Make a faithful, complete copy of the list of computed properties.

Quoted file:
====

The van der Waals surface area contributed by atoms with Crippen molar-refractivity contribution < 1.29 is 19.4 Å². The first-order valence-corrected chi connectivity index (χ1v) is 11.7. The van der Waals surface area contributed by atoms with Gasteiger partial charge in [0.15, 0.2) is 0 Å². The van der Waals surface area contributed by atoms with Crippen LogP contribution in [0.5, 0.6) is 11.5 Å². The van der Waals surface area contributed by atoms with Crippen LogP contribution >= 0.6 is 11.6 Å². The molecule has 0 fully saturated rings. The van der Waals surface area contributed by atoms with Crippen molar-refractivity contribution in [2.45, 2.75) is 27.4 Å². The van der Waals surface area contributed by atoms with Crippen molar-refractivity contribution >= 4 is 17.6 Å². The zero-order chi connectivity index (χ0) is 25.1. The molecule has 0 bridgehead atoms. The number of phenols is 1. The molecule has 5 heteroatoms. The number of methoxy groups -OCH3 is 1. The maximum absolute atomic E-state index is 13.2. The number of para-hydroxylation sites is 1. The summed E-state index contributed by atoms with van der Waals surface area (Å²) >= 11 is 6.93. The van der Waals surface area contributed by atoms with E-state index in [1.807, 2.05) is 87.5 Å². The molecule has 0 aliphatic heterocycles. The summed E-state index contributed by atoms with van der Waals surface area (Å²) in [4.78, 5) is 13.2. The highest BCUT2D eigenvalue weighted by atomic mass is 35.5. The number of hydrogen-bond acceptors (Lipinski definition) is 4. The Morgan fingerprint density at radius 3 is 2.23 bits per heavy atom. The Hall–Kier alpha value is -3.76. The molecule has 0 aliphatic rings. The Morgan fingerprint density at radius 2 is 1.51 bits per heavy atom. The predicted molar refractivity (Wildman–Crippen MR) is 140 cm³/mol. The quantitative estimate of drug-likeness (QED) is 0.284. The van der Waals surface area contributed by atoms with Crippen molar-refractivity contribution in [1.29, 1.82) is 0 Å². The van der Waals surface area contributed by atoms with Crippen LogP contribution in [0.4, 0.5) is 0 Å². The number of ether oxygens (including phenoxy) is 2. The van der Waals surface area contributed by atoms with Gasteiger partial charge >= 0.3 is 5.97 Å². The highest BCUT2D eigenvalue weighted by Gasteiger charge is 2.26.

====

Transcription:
The van der Waals surface area contributed by atoms with Crippen molar-refractivity contribution < 1.29 is 19.4 Å². The first-order valence-corrected chi connectivity index (χ1v) is 11.7. The van der Waals surface area contributed by atoms with Gasteiger partial charge in [0.15, 0.2) is 0 Å². The van der Waals surface area contributed by atoms with Crippen LogP contribution in [0.5, 0.6) is 11.5 Å². The van der Waals surface area contributed by atoms with Crippen LogP contribution >= 0.6 is 11.6 Å². The molecule has 0 fully saturated rings. The van der Waals surface area contributed by atoms with Crippen molar-refractivity contribution in [2.45, 2.75) is 27.4 Å². The van der Waals surface area contributed by atoms with Crippen molar-refractivity contribution >= 4 is 17.6 Å². The zero-order chi connectivity index (χ0) is 25.1. The molecule has 0 bridgehead atoms. The number of phenols is 1. The molecule has 5 heteroatoms. The number of methoxy groups -OCH3 is 1. The maximum absolute atomic E-state index is 13.2. The number of para-hydroxylation sites is 1. The summed E-state index contributed by atoms with van der Waals surface area (Å²) >= 11 is 6.93. The van der Waals surface area contributed by atoms with E-state index in [1.807, 2.05) is 87.5 Å². The molecule has 0 aliphatic heterocycles. The summed E-state index contributed by atoms with van der Waals surface area (Å²) in [4.78, 5) is 13.2. The highest BCUT2D eigenvalue weighted by atomic mass is 35.5. The number of hydrogen-bond acceptors (Lipinski definition) is 4. The Morgan fingerprint density at radius 3 is 2.23 bits per heavy atom. The Hall–Kier alpha value is -3.76. The molecule has 0 aliphatic rings. The Morgan fingerprint density at radius 2 is 1.51 bits per heavy atom. The predicted molar refractivity (Wildman–Crippen MR) is 140 cm³/mol. The quantitative estimate of drug-likeness (QED) is 0.284. The van der Waals surface area contributed by atoms with Crippen molar-refractivity contribution in [1.29, 1.82) is 0 Å². The van der Waals surface area contributed by atoms with Crippen LogP contribution in [0.4, 0.5) is 0 Å². The number of ether oxygens (including phenoxy) is 2. The van der Waals surface area contributed by atoms with Gasteiger partial charge >= 0.3 is 5.97 Å². The highest BCUT2D eigenvalue weighted by Gasteiger charge is 2.26.